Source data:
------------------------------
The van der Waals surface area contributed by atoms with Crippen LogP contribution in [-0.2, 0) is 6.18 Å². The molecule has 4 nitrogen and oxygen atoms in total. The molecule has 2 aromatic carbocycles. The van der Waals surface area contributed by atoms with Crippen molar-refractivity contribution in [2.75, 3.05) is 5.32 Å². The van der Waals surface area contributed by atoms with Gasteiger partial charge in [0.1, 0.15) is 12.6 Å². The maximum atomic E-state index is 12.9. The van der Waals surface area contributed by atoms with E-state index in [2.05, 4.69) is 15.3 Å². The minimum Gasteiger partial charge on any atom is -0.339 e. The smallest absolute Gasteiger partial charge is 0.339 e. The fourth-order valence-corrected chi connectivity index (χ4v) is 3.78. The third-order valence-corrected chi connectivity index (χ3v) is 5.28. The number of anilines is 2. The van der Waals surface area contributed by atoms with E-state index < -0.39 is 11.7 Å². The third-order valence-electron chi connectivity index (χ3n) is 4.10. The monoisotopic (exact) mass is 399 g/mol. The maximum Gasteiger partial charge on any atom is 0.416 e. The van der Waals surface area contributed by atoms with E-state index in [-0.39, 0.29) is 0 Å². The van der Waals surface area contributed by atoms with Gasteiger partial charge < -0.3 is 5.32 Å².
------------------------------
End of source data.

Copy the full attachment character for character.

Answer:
The van der Waals surface area contributed by atoms with Crippen LogP contribution in [-0.2, 0) is 6.18 Å². The molecule has 4 nitrogen and oxygen atoms in total. The molecule has 2 aromatic carbocycles. The van der Waals surface area contributed by atoms with Crippen molar-refractivity contribution in [2.75, 3.05) is 5.32 Å². The van der Waals surface area contributed by atoms with Gasteiger partial charge in [0.1, 0.15) is 12.6 Å². The maximum atomic E-state index is 12.9. The van der Waals surface area contributed by atoms with E-state index in [2.05, 4.69) is 15.3 Å². The minimum Gasteiger partial charge on any atom is -0.339 e. The smallest absolute Gasteiger partial charge is 0.339 e. The fourth-order valence-corrected chi connectivity index (χ4v) is 3.78. The third-order valence-corrected chi connectivity index (χ3v) is 5.28. The number of anilines is 2. The van der Waals surface area contributed by atoms with E-state index < -0.39 is 11.7 Å². The third-order valence-electron chi connectivity index (χ3n) is 4.10. The monoisotopic (exact) mass is 399 g/mol. The maximum Gasteiger partial charge on any atom is 0.416 e. The van der Waals surface area contributed by atoms with E-state index in [-0.39, 0.29) is 0 Å². The van der Waals surface area contributed by atoms with Gasteiger partial charge < -0.3 is 5.32 Å².